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Crews work through storm to restore power to thousands
Energy providers in the D.C. region are urging residents to stay safe, warm and patient as Hurricane Sandy knocks out power to thousands of homes and leaves outages that could last for several days.
Officials in Maryland, Virginia and the District say they expect the storm to ravage the region well into Tuesday night, and utility companies say they have spent days trying to minimize ill effects by urging the public to remain safe, stock up on essentials and avoid dangerous situations.
Energy companies had warned that most utility crews wouldn’t be able to get to work until the storm subsides, but Pepco — the primary provider for the District and Maryland’s D.C. suburbs — said it resumed dispatching crews to assess damage and work on power lines at about 8:35 p.m., after winds had died down to an acceptable level.
“We’re going to keep working for as long as it takes,” said spokesman Marcus Beal.
At 9:20 Monday night, more than 17,000 Pepco customers in the District and Maryland reported outages. In Northern Virginia, about 103,000 Dominion customers were in the dark. Baltimore Gas and Electric, which serves the Baltimore area and much of Central Maryland, had about 183,000 customers without power.
Local energy companies have spent nearly a week preparing for the hurricane by bringing in thousands of extra personnel through mutual assistance programs with other providers around the country.
Dominion Virginia Power has spent days scheduling shifts and arranging for 2,000 additional workers to help take phone calls and assess and repair damage, said spokeswoman Le-Ha Anderson.
“We will have power outages, and it will take multiple days before we get most of those customers back on,” she said, adding that the utility is bringing in 2,000 additional workers from out of state. “We are aggressively working to get even more help,” she said.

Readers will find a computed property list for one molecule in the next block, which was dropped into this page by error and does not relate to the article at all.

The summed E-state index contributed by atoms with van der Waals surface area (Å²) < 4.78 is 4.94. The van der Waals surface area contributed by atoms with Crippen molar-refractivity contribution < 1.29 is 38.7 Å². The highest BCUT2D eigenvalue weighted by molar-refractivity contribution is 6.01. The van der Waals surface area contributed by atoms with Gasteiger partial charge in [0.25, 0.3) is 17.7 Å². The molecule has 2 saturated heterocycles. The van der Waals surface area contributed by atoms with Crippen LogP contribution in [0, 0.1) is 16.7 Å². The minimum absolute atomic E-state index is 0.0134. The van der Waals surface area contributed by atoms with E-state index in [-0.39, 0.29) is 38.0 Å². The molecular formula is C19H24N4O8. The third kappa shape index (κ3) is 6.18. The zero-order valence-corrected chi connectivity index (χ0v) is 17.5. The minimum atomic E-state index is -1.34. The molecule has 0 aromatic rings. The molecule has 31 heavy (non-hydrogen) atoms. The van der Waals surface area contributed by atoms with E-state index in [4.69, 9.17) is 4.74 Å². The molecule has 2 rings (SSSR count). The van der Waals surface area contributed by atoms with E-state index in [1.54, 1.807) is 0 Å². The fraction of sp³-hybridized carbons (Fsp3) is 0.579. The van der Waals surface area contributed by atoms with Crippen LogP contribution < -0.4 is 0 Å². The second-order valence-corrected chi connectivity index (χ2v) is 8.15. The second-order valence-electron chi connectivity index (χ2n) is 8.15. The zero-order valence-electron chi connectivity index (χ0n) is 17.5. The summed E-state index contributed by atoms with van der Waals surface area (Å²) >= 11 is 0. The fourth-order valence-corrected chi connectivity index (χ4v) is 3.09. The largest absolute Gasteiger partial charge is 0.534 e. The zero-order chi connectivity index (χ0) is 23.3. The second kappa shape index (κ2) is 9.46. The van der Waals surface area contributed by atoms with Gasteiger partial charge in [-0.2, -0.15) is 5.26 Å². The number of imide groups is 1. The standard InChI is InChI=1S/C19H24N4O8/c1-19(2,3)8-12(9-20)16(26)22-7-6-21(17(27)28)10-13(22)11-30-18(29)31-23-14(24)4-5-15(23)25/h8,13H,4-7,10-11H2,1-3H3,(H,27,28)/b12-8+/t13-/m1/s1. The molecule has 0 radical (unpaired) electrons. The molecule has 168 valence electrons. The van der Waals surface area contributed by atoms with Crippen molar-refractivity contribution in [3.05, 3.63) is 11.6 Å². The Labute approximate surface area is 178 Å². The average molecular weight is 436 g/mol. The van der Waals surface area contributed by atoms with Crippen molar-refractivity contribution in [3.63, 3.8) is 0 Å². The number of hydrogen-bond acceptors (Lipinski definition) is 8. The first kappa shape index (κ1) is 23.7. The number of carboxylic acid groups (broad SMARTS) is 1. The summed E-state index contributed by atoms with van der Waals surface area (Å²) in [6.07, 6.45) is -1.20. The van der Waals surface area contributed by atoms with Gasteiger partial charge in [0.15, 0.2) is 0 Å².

She added that the company has reached out to customers, especially the disabled, advising them to stay home and avoid downed power lines or trees.
Pepco had brought in about 2,000 of an expected 3,700 extra workers as of Monday afternoon, with some coming from as far away as Washington state.
Spokesman Clay Anderson said crews were in the field early Monday working to repair hundreds of initial outages, but took shelter as winds exceeded 35 miles an hour — the point at which occupational health standards bar personnel from working on power lines — only to return Monday night.
While Pepco is often maligned for its response to outages, President Thomas Graham said he thinks his company is well-prepared after dealing with last year’s Hurricane Irene and June’s derecho storm, which knocked out power to about 400,000 of its 800,000 customers.
“The conditions may not allow us to go out initially, but then we’ll have to start the reassessment period,” he said. “We will be able to respond to the best of our ability.”
Mr. Anderson said that with the bulk of the work coming after the storm has left the region, residents should remain safe but not expect their power to come back too soon.
“We want our customers to remain safe and warm,” he said. “Temperatures are going to be dropping the next couple of days, and rain and wind won’t help.”
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About the Author
David Hill joined The Washington Times in February 2011 as a Maryland political reporter. He can be reached at email@example.com.
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